I'd already 'cabbed' the APT, thanks to a friendly driver, when seeing it on the platform at Euston, no doubt on the occasion of a different test or relief run.

Of course with hindsight it would have been better to have travelled through to Glasgow and returned the next day, but at the time we had no idea the APT would not be rolled out in full service in due course, so there didn't seem to be any need to have anything other than a 'sample run'.

Memories that stand out to me include the tartan upholstery, the sleek, modern interior, tapered cabin interior to facilitate the tilt, rapid acceleration and smooth running at speed. I had rarely travelled on other then modern trains like HSTs so my general benchmark was Southern Region Mk 1 EMUs so this really seemed like the future.

We stepped off the APT at Preston and almost immediately joined a rather busy 'conventional' Inter City train back to Euston. It seemed to have none of the futuristic panache of the APT.

We must have enthused about the trip when we got home as my mum, who was a documentary film maker, was inspired enough to come up with the idea to do a short film about the APT that would promote it. She made a number of enquiries to the BR public relations office to pursue this idea. Clearly their unspoken reluctance must have been down to the uncertainty about the prospects of a full service launch.

Mum also came home from work one day with a Hornby APT model, which we ran on my childhood train set, but she always refers to the model as "her APT".

It's a great shame the Government were not prepared to back the development of the APT with the resources the project needed. A recession and negative political attitudes to nationalised undertakings in the 1980s probably put paid to that, but it seemed to me that if things had been just a little bit different the train would easily have captured the public's imagination, just as the HST did. Our family's imagination was certainly captured.

Thank you for your reply, are you happy for me to use this in the article if required? credit you as westerlancer?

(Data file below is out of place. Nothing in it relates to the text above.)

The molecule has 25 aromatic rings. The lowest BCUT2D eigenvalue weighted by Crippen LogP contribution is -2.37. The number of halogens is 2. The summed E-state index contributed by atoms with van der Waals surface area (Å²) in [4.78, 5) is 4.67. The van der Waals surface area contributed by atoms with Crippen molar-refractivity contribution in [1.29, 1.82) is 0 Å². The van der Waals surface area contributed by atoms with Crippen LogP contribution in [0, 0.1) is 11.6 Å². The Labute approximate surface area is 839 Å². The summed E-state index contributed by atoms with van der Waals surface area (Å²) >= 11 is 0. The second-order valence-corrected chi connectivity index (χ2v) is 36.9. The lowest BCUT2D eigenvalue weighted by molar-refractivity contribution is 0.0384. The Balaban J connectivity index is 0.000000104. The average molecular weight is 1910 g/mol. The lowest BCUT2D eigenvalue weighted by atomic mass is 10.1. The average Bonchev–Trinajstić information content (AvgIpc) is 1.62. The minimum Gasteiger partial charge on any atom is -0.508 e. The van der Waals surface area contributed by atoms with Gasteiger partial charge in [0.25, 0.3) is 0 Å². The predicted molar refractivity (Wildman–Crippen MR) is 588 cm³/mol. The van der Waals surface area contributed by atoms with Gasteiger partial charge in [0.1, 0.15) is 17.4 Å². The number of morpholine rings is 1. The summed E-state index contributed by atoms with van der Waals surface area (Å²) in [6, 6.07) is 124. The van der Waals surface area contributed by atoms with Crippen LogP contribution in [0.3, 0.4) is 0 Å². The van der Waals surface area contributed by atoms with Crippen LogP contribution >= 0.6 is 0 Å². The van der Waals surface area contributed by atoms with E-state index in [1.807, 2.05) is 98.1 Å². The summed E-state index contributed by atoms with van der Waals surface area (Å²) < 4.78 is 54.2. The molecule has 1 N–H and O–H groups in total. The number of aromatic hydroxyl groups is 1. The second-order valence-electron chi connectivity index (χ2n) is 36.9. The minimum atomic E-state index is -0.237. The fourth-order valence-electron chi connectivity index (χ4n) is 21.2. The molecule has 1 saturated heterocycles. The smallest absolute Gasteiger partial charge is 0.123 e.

SargeNpton

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Working in the Divisional Manager's Office at Euston at the time, I was able to get on one of the staff-only shakedown trips shortly before the first public run. Took it from Euston as far as Crewe. The suspension seemed strange at slow speed out of Euston but once up to speed it was good - until Watford Gap where a 20mph TSR right by the M1 saw Britain's fastest train at a crawl whilst all the road traffic zoomed past. Then, somewhere near Nuneaton, we had to slow again due to sheep on the line.

As attached: RAP_445 & 446: Front and back of postcard carried as a Railway Letter on 7th December 1981.
RAP_447: the reservation ticket from my run on the 4th. Though it says non-dining I did managed to blag a meal thanks to one of my office colleagues
RAP_448 & 449: Front cover and inside of souvenir leaflet that was given out to passengers

RAP_445.jpgRAP_446.jpgRAP_447.jpgRAP_448.jpgRAP_449.jpg
 

Cowley

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Really enjoying reading this. I’m finding myself wondering who on here had the best (fastest or maybe fastest over a normally slow curved section) run..?
 

GusB

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The thread certainly has been a fascinating read. Sadly my own memories of the APT are sparse. I can vaguely remember spotting one on the platform at Glasgow Central, but other than that I just recall seeing them stabled at the depot (was it Polmadie?) as we passed on another train. I'd probably have been travelling to Largs for the Millport ferry and would only have been about eight or nine.
 

CW2

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Really enjoying reading this. I’m finding myself wondering who on here had the best (fastest or maybe fastest over a normally slow curved section) run..?
Not first hand (alas) but I was working in Glasgow Control when the record London - Glasgow run took place. Unfortunately I was unable to wangle a change of Rest Days to allow me to travel on it. One of my friends in the Train Planning Unit did do it, and carefully produced an accurate log. Alas he's not in the country any more - long term work exile. I was always rather envious of him for having been on that trip.
 

nlogax

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+1 for this entire thread. Envious that the APT came and went long before I started exploring the network but I love reading the different experiences here.

Fwiw I always liked the look of the APT interiors. Nice and airy with big windows, and I even like the seat patterns. Reminds me of old Golf GTis :D
 

Bletchleyite

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+1 for this entire thread. Envious that the APT came and went long before I started exploring the network but I love reading the different experiences here.

Fwiw I always liked the look of the APT interiors. Nice and airy with big windows, and I even like the seat patterns. Reminds me of old Golf GTis :D

I dunno, I always thought it looked cramped and claustrophobic and quite narrow.